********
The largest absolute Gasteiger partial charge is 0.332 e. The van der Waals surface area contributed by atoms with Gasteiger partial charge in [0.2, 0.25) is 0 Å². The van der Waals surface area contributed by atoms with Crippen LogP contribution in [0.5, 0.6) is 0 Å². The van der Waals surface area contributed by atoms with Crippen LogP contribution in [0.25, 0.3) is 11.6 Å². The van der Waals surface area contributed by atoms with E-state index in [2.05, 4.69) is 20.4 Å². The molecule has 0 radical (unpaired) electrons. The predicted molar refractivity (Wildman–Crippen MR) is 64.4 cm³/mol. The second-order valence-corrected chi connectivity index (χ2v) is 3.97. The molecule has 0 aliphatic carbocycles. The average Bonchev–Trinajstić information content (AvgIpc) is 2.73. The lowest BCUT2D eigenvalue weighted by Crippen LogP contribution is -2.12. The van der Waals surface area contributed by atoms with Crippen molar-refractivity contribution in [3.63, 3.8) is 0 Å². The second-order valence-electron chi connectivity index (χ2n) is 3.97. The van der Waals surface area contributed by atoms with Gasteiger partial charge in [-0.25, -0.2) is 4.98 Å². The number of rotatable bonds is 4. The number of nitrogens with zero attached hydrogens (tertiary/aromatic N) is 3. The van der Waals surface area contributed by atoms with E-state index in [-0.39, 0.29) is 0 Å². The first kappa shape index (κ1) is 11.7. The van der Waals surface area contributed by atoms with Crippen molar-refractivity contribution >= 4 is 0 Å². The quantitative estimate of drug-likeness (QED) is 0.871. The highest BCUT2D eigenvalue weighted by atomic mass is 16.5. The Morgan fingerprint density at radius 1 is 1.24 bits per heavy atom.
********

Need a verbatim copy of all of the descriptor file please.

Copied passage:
The largest absolute Gasteiger partial charge is 0.332 e. The van der Waals surface area contributed by atoms with Gasteiger partial charge in [0.2, 0.25) is 0 Å². The van der Waals surface area contributed by atoms with Crippen LogP contribution in [0.5, 0.6) is 0 Å². The van der Waals surface area contributed by atoms with Crippen LogP contribution in [0.25, 0.3) is 11.6 Å². The van der Waals surface area contributed by atoms with E-state index in [2.05, 4.69) is 20.4 Å². The molecule has 0 radical (unpaired) electrons. The predicted molar refractivity (Wildman–Crippen MR) is 64.4 cm³/mol. The second-order valence-corrected chi connectivity index (χ2v) is 3.97. The molecule has 0 aliphatic carbocycles. The average Bonchev–Trinajstić information content (AvgIpc) is 2.73. The lowest BCUT2D eigenvalue weighted by Crippen LogP contribution is -2.12. The van der Waals surface area contributed by atoms with Crippen molar-refractivity contribution in [3.63, 3.8) is 0 Å². The second-order valence-electron chi connectivity index (χ2n) is 3.97. The van der Waals surface area contributed by atoms with Gasteiger partial charge in [-0.25, -0.2) is 4.98 Å². The number of rotatable bonds is 4. The number of nitrogens with zero attached hydrogens (tertiary/aromatic N) is 3. The van der Waals surface area contributed by atoms with E-state index in [-0.39, 0.29) is 0 Å². The first kappa shape index (κ1) is 11.7. The van der Waals surface area contributed by atoms with Crippen molar-refractivity contribution >= 4 is 0 Å². The quantitative estimate of drug-likeness (QED) is 0.871. The highest BCUT2D eigenvalue weighted by atomic mass is 16.5. The Morgan fingerprint density at radius 1 is 1.24 bits per heavy atom.